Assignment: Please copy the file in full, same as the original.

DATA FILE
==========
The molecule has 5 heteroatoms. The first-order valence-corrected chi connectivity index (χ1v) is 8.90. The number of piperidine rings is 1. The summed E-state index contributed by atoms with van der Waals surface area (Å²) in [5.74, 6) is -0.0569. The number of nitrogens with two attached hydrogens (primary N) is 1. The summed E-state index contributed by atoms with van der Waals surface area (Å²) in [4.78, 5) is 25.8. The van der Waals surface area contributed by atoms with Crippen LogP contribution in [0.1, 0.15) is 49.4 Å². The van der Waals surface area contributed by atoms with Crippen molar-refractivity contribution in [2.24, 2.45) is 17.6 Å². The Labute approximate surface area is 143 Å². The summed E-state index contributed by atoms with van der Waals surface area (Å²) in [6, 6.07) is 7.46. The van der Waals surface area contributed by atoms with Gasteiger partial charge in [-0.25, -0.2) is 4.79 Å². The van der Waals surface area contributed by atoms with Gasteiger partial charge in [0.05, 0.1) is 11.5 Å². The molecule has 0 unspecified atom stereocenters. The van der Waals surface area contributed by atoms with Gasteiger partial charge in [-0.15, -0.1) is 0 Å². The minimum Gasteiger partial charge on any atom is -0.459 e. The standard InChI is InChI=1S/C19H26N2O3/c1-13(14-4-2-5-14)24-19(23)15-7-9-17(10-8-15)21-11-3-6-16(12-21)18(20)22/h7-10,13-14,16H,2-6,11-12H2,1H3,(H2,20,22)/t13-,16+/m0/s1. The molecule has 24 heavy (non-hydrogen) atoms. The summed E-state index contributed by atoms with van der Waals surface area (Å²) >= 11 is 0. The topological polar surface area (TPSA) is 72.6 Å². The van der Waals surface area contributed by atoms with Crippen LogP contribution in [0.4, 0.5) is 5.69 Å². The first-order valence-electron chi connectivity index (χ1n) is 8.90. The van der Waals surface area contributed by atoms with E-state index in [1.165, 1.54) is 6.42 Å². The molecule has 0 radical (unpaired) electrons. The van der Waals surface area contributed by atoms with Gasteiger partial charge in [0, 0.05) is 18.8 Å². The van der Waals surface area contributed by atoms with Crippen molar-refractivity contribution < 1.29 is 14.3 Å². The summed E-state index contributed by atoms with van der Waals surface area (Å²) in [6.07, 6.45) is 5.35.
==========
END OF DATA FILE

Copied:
The molecule has 5 heteroatoms. The first-order valence-corrected chi connectivity index (χ1v) is 8.90. The number of piperidine rings is 1. The summed E-state index contributed by atoms with van der Waals surface area (Å²) in [5.74, 6) is -0.0569. The number of nitrogens with two attached hydrogens (primary N) is 1. The summed E-state index contributed by atoms with van der Waals surface area (Å²) in [4.78, 5) is 25.8. The van der Waals surface area contributed by atoms with Crippen LogP contribution in [0.1, 0.15) is 49.4 Å². The van der Waals surface area contributed by atoms with Crippen molar-refractivity contribution in [2.24, 2.45) is 17.6 Å². The Labute approximate surface area is 143 Å². The summed E-state index contributed by atoms with van der Waals surface area (Å²) in [6, 6.07) is 7.46. The van der Waals surface area contributed by atoms with Gasteiger partial charge in [-0.25, -0.2) is 4.79 Å². The van der Waals surface area contributed by atoms with Gasteiger partial charge in [0.05, 0.1) is 11.5 Å². The molecule has 0 unspecified atom stereocenters. The van der Waals surface area contributed by atoms with Gasteiger partial charge in [-0.15, -0.1) is 0 Å². The minimum Gasteiger partial charge on any atom is -0.459 e. The standard InChI is InChI=1S/C19H26N2O3/c1-13(14-4-2-5-14)24-19(23)15-7-9-17(10-8-15)21-11-3-6-16(12-21)18(20)22/h7-10,13-14,16H,2-6,11-12H2,1H3,(H2,20,22)/t13-,16+/m0/s1. The molecule has 24 heavy (non-hydrogen) atoms. The summed E-state index contributed by atoms with van der Waals surface area (Å²) >= 11 is 0. The topological polar surface area (TPSA) is 72.6 Å². The van der Waals surface area contributed by atoms with Crippen LogP contribution in [0.4, 0.5) is 5.69 Å². The first-order valence-electron chi connectivity index (χ1n) is 8.90. The van der Waals surface area contributed by atoms with E-state index in [1.165, 1.54) is 6.42 Å². The molecule has 0 radical (unpaired) electrons. The van der Waals surface area contributed by atoms with Gasteiger partial charge in [0, 0.05) is 18.8 Å². The van der Waals surface area contributed by atoms with Crippen molar-refractivity contribution < 1.29 is 14.3 Å². The summed E-state index contributed by atoms with van der Waals surface area (Å²) in [6.07, 6.45) is 5.35.